I was not someone who was over the moon for Cronenberg's previous critical darling A History Of Violence. I felt that film strayed into Bizzaro-land half way through and never really ended on a satisfying note. Evidently, many disagree. Regardless, Eastern Promises is a completely satisfying cinematic experience. Cronenberg (left)has taken a familiar genre and crafted something personal and stunningly elegant. To be sure, Promises is often stomach-churningly violent, with graphic bodily dismemberment and stabbings, but it is also beautiful to look at. Its dark hues and artistically seedy environments breathe their atmosphere onto the audience. We don't sit by as passive watchers, we feel this world. The credit for this has to go to Cronenberg and cinematographer Peter Suschitzky, who obviously weren't content to just tell a great story (written by Steven Knight) and ignore the visual details.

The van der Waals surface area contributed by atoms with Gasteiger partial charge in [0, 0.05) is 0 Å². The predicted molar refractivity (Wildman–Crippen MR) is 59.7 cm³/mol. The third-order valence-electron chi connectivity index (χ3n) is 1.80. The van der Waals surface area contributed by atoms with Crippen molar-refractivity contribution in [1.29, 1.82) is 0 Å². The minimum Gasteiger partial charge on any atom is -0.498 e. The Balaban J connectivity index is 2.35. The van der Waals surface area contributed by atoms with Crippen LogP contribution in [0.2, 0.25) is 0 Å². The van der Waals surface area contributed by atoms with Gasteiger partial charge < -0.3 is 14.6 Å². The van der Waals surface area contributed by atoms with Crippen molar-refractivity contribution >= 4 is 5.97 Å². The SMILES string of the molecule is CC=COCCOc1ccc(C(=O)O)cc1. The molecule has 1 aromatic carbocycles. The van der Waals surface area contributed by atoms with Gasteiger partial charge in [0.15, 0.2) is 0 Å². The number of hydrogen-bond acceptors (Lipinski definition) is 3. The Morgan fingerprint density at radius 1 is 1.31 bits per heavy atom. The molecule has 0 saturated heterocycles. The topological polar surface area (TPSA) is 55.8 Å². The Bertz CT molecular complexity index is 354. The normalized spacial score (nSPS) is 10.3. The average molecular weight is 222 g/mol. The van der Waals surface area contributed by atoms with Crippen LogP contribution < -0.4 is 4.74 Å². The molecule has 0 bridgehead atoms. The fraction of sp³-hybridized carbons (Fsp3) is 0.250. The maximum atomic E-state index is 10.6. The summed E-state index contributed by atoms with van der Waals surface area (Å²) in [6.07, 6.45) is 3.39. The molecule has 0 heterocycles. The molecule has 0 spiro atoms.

The tone of the film is also greatly refreshing. It isn't a very long film, but Cronenberg is in no real hurry. Now, maybe I'm alone, but I've found myself increasingly more impressed by films that just take their time and let us spend time with the characters. Eastern Promises does this nicely, and we find ourselves as unwittingly pulled into the violent Russian underworld as Naomi Watt's character. It's seductive really, and a tribute to Cronenberg's faith in his story to just let the events happen without forcing the story ahead.